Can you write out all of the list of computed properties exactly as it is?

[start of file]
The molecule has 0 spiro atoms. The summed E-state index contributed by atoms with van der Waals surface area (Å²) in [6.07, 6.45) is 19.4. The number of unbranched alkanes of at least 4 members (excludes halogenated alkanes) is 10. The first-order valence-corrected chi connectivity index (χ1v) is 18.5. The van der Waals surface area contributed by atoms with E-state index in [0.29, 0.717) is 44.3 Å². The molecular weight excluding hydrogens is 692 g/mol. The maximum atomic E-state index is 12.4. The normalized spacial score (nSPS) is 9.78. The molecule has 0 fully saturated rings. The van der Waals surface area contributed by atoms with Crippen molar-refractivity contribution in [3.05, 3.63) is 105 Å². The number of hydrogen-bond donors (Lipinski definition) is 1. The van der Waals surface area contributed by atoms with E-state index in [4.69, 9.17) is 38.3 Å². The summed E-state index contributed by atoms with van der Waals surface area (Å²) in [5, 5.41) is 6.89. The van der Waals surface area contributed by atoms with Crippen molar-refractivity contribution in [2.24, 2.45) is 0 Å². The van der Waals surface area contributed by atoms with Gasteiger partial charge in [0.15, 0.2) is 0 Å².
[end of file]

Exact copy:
The molecule has 0 spiro atoms. The summed E-state index contributed by atoms with van der Waals surface area (Å²) in [6.07, 6.45) is 19.4. The number of unbranched alkanes of at least 4 members (excludes halogenated alkanes) is 10. The first-order valence-corrected chi connectivity index (χ1v) is 18.5. The van der Waals surface area contributed by atoms with E-state index in [0.29, 0.717) is 44.3 Å². The molecular weight excluding hydrogens is 692 g/mol. The maximum atomic E-state index is 12.4. The normalized spacial score (nSPS) is 9.78. The molecule has 0 fully saturated rings. The van der Waals surface area contributed by atoms with Crippen molar-refractivity contribution in [3.05, 3.63) is 105 Å². The number of hydrogen-bond donors (Lipinski definition) is 1. The van der Waals surface area contributed by atoms with E-state index in [4.69, 9.17) is 38.3 Å². The summed E-state index contributed by atoms with van der Waals surface area (Å²) in [5, 5.41) is 6.89. The van der Waals surface area contributed by atoms with Crippen molar-refractivity contribution in [2.24, 2.45) is 0 Å². The van der Waals surface area contributed by atoms with Gasteiger partial charge in [0.15, 0.2) is 0 Å².